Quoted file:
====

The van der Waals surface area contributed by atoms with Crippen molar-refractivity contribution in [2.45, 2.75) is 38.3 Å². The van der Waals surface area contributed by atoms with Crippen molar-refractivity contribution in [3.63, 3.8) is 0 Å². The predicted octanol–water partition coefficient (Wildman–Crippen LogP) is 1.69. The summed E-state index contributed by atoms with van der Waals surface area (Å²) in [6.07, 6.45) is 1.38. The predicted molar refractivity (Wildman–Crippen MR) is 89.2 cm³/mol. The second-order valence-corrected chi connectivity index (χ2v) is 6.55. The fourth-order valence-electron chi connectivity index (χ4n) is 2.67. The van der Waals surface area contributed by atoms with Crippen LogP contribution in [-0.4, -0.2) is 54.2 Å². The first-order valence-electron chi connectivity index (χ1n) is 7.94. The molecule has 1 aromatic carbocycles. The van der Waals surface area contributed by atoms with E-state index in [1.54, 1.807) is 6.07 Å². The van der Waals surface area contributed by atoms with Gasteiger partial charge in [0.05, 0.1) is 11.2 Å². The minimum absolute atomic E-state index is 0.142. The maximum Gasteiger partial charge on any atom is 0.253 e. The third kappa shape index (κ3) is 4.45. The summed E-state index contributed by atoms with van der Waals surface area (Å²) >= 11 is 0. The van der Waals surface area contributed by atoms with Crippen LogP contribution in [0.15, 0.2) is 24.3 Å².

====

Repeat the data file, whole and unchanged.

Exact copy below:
The van der Waals surface area contributed by atoms with Crippen molar-refractivity contribution in [2.45, 2.75) is 38.3 Å². The van der Waals surface area contributed by atoms with Crippen molar-refractivity contribution in [3.63, 3.8) is 0 Å². The predicted octanol–water partition coefficient (Wildman–Crippen LogP) is 1.69. The summed E-state index contributed by atoms with van der Waals surface area (Å²) in [6.07, 6.45) is 1.38. The predicted molar refractivity (Wildman–Crippen MR) is 89.2 cm³/mol. The second-order valence-corrected chi connectivity index (χ2v) is 6.55. The fourth-order valence-electron chi connectivity index (χ4n) is 2.67. The van der Waals surface area contributed by atoms with Crippen LogP contribution in [-0.4, -0.2) is 54.2 Å². The first-order valence-electron chi connectivity index (χ1n) is 7.94. The molecule has 1 aromatic carbocycles. The van der Waals surface area contributed by atoms with E-state index in [1.54, 1.807) is 6.07 Å². The van der Waals surface area contributed by atoms with Gasteiger partial charge in [0.05, 0.1) is 11.2 Å². The minimum absolute atomic E-state index is 0.142. The maximum Gasteiger partial charge on any atom is 0.253 e. The third kappa shape index (κ3) is 4.45. The summed E-state index contributed by atoms with van der Waals surface area (Å²) >= 11 is 0. The van der Waals surface area contributed by atoms with Crippen LogP contribution in [0.15, 0.2) is 24.3 Å².